Editors Note: This is the sort of article that tends to annoy the purist lefties that generally enjoy my columns in the newspaper. Every now and then, I write something that shows that I’m not just reflexively a liberal; there are issues on which I’m more of a libertarian. However, contrary to what some of my right-wing friends think, having libertarian tendencies doesn’t make one a Republican — quite the contrary.


It’s Time to Stop Legislating Inequality

Two recent events indicate that, even in America’s third century of freedom and democracy, we’re still not comfortable with the concept that all men are created equal. Many of us believe that some of our citizens should be a little less equal; others believe they should be just a bit more.

While the California Supreme Court was upholding Proposition 8, which banned gays from marrying like the rest of us, the Local Law Enforcement Hate Crimes Prevention Act was making its way from Congress to the Oval Office. Informally known as the Matthew Shepard Act, this legislation extends federal resources, including manpower, to state and local law enforcement to prosecute crimes against people victimized for their sexual orientation. It moves in a direction that’s ostensibly opposite, yet paradoxically similar to Prop 8.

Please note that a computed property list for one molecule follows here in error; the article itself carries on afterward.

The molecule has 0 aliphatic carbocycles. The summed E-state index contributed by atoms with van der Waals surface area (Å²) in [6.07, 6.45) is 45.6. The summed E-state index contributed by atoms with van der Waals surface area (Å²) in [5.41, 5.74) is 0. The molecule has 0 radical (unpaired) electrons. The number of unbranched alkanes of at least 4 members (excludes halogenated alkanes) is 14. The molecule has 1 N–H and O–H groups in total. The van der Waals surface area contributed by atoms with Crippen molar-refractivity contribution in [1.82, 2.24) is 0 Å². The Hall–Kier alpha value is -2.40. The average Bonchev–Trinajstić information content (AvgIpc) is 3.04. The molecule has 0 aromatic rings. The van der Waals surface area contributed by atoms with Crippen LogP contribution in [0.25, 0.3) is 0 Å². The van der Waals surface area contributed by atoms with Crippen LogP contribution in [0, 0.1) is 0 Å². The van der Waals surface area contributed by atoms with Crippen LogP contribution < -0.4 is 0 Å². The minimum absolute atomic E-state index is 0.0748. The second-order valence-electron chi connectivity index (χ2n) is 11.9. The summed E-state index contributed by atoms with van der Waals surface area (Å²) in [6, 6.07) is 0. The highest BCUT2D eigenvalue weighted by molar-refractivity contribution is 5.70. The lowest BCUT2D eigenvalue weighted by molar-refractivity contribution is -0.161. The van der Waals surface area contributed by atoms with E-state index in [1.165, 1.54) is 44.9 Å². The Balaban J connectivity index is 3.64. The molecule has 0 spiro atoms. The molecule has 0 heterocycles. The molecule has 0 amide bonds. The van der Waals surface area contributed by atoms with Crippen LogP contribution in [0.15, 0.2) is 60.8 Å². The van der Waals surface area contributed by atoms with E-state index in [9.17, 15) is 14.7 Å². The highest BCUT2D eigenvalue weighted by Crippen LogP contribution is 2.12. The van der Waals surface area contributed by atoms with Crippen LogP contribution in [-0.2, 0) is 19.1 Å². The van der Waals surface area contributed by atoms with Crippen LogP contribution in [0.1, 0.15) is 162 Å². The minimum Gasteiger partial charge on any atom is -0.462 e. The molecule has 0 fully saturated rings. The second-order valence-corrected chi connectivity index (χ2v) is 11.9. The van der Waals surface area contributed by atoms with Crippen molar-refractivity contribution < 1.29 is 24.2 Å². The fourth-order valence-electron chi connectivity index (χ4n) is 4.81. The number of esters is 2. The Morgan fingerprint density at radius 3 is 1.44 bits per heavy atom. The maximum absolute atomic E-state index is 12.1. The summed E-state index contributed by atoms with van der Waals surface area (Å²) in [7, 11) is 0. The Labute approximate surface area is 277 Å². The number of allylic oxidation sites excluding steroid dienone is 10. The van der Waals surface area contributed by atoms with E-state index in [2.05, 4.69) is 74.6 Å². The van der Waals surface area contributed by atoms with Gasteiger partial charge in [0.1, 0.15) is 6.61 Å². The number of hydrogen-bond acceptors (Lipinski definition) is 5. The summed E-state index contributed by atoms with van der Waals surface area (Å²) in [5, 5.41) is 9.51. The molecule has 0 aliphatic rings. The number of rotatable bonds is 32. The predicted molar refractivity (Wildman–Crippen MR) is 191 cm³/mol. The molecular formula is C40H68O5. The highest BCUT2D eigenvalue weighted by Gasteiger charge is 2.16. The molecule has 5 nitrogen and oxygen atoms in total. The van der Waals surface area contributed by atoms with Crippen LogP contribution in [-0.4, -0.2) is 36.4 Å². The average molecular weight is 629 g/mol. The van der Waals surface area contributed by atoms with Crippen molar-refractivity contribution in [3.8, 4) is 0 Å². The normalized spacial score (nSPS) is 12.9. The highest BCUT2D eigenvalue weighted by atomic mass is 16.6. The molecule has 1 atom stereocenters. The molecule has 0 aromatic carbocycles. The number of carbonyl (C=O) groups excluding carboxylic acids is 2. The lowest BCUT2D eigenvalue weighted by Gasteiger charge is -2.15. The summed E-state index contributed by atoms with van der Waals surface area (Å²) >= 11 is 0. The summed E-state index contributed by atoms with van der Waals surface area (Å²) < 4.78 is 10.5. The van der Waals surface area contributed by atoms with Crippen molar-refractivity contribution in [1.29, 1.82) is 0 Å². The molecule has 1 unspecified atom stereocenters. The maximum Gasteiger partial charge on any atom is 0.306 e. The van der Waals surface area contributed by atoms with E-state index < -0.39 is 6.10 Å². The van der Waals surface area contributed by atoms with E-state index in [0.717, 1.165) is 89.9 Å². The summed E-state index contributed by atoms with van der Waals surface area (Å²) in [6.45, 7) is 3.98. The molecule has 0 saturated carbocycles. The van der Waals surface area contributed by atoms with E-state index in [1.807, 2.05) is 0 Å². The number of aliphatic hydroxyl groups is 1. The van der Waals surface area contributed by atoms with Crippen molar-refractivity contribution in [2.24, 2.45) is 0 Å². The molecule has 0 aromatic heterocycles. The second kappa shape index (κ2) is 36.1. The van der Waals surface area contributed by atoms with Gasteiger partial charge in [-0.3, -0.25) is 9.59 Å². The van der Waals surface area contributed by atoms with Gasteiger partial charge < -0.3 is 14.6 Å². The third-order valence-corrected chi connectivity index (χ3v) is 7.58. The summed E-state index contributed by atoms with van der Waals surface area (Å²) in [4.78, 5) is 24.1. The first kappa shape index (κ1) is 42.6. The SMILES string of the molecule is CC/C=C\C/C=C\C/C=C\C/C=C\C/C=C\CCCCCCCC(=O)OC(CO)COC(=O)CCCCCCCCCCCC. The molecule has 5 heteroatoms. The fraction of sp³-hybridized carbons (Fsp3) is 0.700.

Proposition 8 was fueled by homophobia, spite and religious bigotry. The Shepard Act has its heart in the right place, but not its head. And both pieces of legislation should offend any libertarian who takes the Constitution and the Declaration of Independence seriously.

The Shepard Act suffers from the same flaw as all such legislation, which is that the basic concept of “hate crimes” is wrong. What do criminals’ prejudices toward their victims have to do with their crimes? If a mugger assaults me because he wants the $12.00 in my wallet, is he less guilty than the thugs who injure people because they detest their victims’ race, religion or sexual orientation?

Because we have statutes against kidnapping, torture and murder, the monsters who kidnapped, tortured and murdered gay student Matthew Shepard in Wyoming are serving life sentences. Prosecutors didn’t need hate crime laws to imprison them, because such behaviors were already illegal.

Hate crime laws seek to punish attitudes toward protected groups of people who’ve been designated special cases. But why should our legal system treat people with hateful value systems differently? Homophobia, anti-Semitism, racism and sexism are reprehensible mind-sets, but they’re not crimes. Crimes necessarily involve overt behaviors.

The problem with hate crime laws is twofold. First, the law should affirm equality, rather than elevate protected classes above the rest of us, codifying inequality by making some groups “more equal” than others. Second, laws aimed at forcing people to respect or feel tolerance for those they despise criminalize feelings, rather than actions.